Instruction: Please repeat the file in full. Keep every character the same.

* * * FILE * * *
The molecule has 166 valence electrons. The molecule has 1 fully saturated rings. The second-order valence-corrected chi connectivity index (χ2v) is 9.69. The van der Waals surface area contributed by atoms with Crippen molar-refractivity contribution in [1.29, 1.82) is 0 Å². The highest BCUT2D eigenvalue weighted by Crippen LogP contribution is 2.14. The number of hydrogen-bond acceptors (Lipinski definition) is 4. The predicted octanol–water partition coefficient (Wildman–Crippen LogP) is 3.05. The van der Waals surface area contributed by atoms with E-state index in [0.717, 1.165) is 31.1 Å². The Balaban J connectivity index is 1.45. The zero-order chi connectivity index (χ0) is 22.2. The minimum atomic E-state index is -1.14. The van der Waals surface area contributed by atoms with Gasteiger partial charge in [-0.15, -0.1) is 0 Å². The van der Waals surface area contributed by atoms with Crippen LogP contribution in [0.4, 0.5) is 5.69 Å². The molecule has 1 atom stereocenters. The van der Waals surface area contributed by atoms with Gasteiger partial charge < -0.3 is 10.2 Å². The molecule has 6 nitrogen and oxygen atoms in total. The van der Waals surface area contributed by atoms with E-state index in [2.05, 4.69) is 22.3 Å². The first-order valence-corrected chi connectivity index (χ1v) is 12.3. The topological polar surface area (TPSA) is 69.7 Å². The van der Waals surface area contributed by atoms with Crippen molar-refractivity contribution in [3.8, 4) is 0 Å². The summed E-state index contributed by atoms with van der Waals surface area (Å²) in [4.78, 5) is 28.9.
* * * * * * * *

The molecule has 166 valence electrons. The molecule has 1 fully saturated rings. The second-order valence-corrected chi connectivity index (χ2v) is 9.69. The van der Waals surface area contributed by atoms with Crippen molar-refractivity contribution in [1.29, 1.82) is 0 Å². The highest BCUT2D eigenvalue weighted by Crippen LogP contribution is 2.14. The number of hydrogen-bond acceptors (Lipinski definition) is 4. The predicted octanol–water partition coefficient (Wildman–Crippen LogP) is 3.05. The van der Waals surface area contributed by atoms with E-state index in [0.717, 1.165) is 31.1 Å². The Balaban J connectivity index is 1.45. The zero-order chi connectivity index (χ0) is 22.2. The minimum atomic E-state index is -1.14. The van der Waals surface area contributed by atoms with Gasteiger partial charge in [-0.15, -0.1) is 0 Å². The van der Waals surface area contributed by atoms with Crippen LogP contribution in [0.4, 0.5) is 5.69 Å². The molecule has 1 atom stereocenters. The van der Waals surface area contributed by atoms with Gasteiger partial charge < -0.3 is 10.2 Å². The molecule has 6 nitrogen and oxygen atoms in total. The van der Waals surface area contributed by atoms with E-state index in [2.05, 4.69) is 22.3 Å². The first-order valence-corrected chi connectivity index (χ1v) is 12.3. The topological polar surface area (TPSA) is 69.7 Å². The van der Waals surface area contributed by atoms with Crippen molar-refractivity contribution in [3.8, 4) is 0 Å². The summed E-state index contributed by atoms with van der Waals surface area (Å²) in [4.78, 5) is 28.9.